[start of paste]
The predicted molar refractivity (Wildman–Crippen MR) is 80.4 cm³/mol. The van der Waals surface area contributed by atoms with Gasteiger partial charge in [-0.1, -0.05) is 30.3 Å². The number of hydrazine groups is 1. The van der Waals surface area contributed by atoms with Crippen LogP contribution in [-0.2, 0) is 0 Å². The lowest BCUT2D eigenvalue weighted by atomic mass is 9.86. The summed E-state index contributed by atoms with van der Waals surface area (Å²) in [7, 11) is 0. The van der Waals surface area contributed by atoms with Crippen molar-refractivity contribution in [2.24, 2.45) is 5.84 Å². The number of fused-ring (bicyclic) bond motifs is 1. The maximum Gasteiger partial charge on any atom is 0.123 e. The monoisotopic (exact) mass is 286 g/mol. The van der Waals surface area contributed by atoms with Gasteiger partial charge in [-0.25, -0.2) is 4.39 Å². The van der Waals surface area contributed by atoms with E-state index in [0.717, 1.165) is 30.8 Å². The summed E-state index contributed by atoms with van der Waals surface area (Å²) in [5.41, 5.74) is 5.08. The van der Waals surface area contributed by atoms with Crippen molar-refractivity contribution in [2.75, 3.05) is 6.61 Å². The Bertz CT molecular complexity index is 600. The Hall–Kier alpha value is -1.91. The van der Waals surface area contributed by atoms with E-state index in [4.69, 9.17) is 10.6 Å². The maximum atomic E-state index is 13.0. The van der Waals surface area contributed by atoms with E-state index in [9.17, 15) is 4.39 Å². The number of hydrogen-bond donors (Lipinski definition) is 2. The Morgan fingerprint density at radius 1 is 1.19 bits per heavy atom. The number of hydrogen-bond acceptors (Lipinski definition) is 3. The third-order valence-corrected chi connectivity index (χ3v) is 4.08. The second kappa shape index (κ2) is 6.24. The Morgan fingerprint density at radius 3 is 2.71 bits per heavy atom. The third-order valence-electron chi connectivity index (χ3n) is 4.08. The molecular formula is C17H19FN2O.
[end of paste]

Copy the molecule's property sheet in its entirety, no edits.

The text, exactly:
The predicted molar refractivity (Wildman–Crippen MR) is 80.4 cm³/mol. The van der Waals surface area contributed by atoms with Gasteiger partial charge in [-0.1, -0.05) is 30.3 Å². The number of hydrazine groups is 1. The van der Waals surface area contributed by atoms with Crippen LogP contribution in [-0.2, 0) is 0 Å². The lowest BCUT2D eigenvalue weighted by atomic mass is 9.86. The summed E-state index contributed by atoms with van der Waals surface area (Å²) in [7, 11) is 0. The van der Waals surface area contributed by atoms with Crippen molar-refractivity contribution in [2.24, 2.45) is 5.84 Å². The number of fused-ring (bicyclic) bond motifs is 1. The maximum Gasteiger partial charge on any atom is 0.123 e. The monoisotopic (exact) mass is 286 g/mol. The van der Waals surface area contributed by atoms with Gasteiger partial charge in [-0.25, -0.2) is 4.39 Å². The van der Waals surface area contributed by atoms with E-state index in [0.717, 1.165) is 30.8 Å². The summed E-state index contributed by atoms with van der Waals surface area (Å²) in [5.41, 5.74) is 5.08. The van der Waals surface area contributed by atoms with Crippen molar-refractivity contribution in [2.75, 3.05) is 6.61 Å². The Bertz CT molecular complexity index is 600. The Hall–Kier alpha value is -1.91. The van der Waals surface area contributed by atoms with E-state index in [4.69, 9.17) is 10.6 Å². The maximum atomic E-state index is 13.0. The van der Waals surface area contributed by atoms with E-state index in [9.17, 15) is 4.39 Å². The number of hydrogen-bond donors (Lipinski definition) is 2. The Morgan fingerprint density at radius 1 is 1.19 bits per heavy atom. The number of hydrogen-bond acceptors (Lipinski definition) is 3. The third-order valence-corrected chi connectivity index (χ3v) is 4.08. The second kappa shape index (κ2) is 6.24. The Morgan fingerprint density at radius 3 is 2.71 bits per heavy atom. The third-order valence-electron chi connectivity index (χ3n) is 4.08. The molecular formula is C17H19FN2O.